THE BASICS OF OLD LADY CHIC
Chic is a French word that defines a quality of style- elegant, sophisticated, aesthetic. It isn’t about money. Affluence can be displayed in a way most vulgar and unattractive. It’s not about being on trend which can be lovely or disgusting depending on the particular fad. For me at 70, chic is a quest to create my own style that is flattering to me and serves my daily routine.
Chic is timeless. The world is still in love with Audry Hepburn, the epitome of chic. And chic can be cultivated. It’s not genetic!
MY CHIC HERITAGE
My grandmother, Gordie Elsie Martz, was a farmer’s daughter, born in 1888, who grew up to be the wife of a successful and prominent businessman. Her early life demanded that she be skilled in calling the hogs and planting potatoes. Her one room schoolhouse teacher saw the potential in this curious and determined young girl and secured for her a place in town as a housekeeper so that she could continue her schooling. In that affluent, home, she realized her ignorance of the world beyond the white farmhouse, and she worked arduously to learn every nuance of the culture of the upper classes of the late 19th Century. My mother loved to repeat the stories that my grandmother told me of her early faux pas. At the first luncheon she hosted, one of her guests gently told her that you should use candles only at night and they should be lighted. It was not considered proper to have unlit candles and of course, you don’t have candles glowing during the day. My grandmother quickly and quietly stashed the candles. Over a century later, Granddaughter never displays flameless candles and I must admit to looking down my nose at those who do!
My farmer great-grandfather, Benjamin Franklin Martz, always wore 2 pairs of pants but my grandmother learned the grooming and fashion required of a woman of social standing and drilled these rules and their importance into my mother, My grandfather was a generous and elegant man and provided his family with beautiful wardrobes. They sat for a portrait in 1923. The boys were dressed as miniature men and my grandmother wore cut velvet. I still have the little silk dress that my mother wore in that photo taken 95 years ago.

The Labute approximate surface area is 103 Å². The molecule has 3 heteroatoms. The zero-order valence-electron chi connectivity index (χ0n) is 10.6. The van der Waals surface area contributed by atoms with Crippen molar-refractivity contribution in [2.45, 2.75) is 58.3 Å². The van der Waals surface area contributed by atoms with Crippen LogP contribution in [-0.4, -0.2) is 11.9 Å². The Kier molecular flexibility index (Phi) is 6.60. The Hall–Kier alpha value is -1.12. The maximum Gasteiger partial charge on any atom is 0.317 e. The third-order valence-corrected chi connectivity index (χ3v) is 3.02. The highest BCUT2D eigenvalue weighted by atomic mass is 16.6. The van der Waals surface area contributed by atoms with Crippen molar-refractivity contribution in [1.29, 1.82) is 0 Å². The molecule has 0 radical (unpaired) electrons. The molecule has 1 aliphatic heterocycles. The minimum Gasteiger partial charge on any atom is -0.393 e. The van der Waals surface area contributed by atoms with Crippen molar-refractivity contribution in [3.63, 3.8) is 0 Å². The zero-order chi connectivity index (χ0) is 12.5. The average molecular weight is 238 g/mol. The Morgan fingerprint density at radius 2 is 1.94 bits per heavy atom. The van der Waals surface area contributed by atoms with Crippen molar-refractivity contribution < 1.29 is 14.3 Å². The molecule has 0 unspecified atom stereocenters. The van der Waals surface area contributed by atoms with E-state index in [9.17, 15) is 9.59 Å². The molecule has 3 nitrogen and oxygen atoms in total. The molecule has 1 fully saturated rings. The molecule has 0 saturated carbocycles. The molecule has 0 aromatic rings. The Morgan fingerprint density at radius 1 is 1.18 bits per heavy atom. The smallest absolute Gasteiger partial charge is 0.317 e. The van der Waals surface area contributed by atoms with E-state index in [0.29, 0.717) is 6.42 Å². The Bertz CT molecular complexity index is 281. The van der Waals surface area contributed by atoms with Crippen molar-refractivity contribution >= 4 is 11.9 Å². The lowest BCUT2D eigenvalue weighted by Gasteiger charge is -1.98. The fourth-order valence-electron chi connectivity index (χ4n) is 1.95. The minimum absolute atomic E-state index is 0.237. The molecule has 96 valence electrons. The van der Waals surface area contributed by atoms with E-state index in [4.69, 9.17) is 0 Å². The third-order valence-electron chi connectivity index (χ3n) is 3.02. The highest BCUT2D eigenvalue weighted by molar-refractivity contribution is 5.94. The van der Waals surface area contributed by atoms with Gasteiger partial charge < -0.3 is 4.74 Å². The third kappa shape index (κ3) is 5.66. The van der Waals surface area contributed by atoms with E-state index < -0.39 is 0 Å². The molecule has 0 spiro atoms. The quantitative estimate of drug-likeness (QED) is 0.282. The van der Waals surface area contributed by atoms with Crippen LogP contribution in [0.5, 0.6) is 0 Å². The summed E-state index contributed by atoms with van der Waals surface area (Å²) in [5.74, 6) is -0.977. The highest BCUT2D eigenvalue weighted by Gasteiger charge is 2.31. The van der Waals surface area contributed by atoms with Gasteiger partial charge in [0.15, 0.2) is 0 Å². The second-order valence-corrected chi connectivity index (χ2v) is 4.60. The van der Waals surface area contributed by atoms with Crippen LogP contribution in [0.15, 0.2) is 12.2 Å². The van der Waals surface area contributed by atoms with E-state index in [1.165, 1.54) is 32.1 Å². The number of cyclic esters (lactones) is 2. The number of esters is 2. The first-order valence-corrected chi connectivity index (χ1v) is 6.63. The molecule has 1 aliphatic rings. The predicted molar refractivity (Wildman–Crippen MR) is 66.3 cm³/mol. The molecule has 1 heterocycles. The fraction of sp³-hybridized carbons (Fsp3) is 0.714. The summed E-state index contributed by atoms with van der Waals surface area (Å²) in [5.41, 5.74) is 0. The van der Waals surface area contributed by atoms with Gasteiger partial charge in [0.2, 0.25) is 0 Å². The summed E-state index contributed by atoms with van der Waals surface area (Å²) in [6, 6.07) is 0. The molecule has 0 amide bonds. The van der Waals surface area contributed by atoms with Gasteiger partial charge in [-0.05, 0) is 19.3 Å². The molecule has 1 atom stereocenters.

My grandmother’s lessons on chic, as filtered through my mothered, are the guidelines I still follow today. The basics haven’t changed in over a century.
- Buy the best quality you can afford.
- Wear clothes that fit, not just your size, but garments that are cut for your figure.
- Make sure your clothing is clean and pressed.
- Practice good hygiene and grooming- hair, nails, skin, teeth.
- Stand tall. Good posture makes your clothing fit better and benefits your general health.
- Stay fit and healthy. Your clothes will look more expensive on a toned body!
- Wear make-up that flatters and is natural looking, especially in the daylight. No make-up is fine too!
- Wear clothing appropriate to the time of day, place and occasion.
- Edit your accessories. After you have put on all your jewelry, scarves, bag, etc. and think you look perfect, remove one piece. Or add 10 more!
- Admire the beauty in others. There is no-one more chic than a loving and generous woman.
Disclaimer- I’m a rule breaker extraordinaire so read my articles that elucidate each point. Once you know the rules, breaking them can be fun and fabulously chic!!!!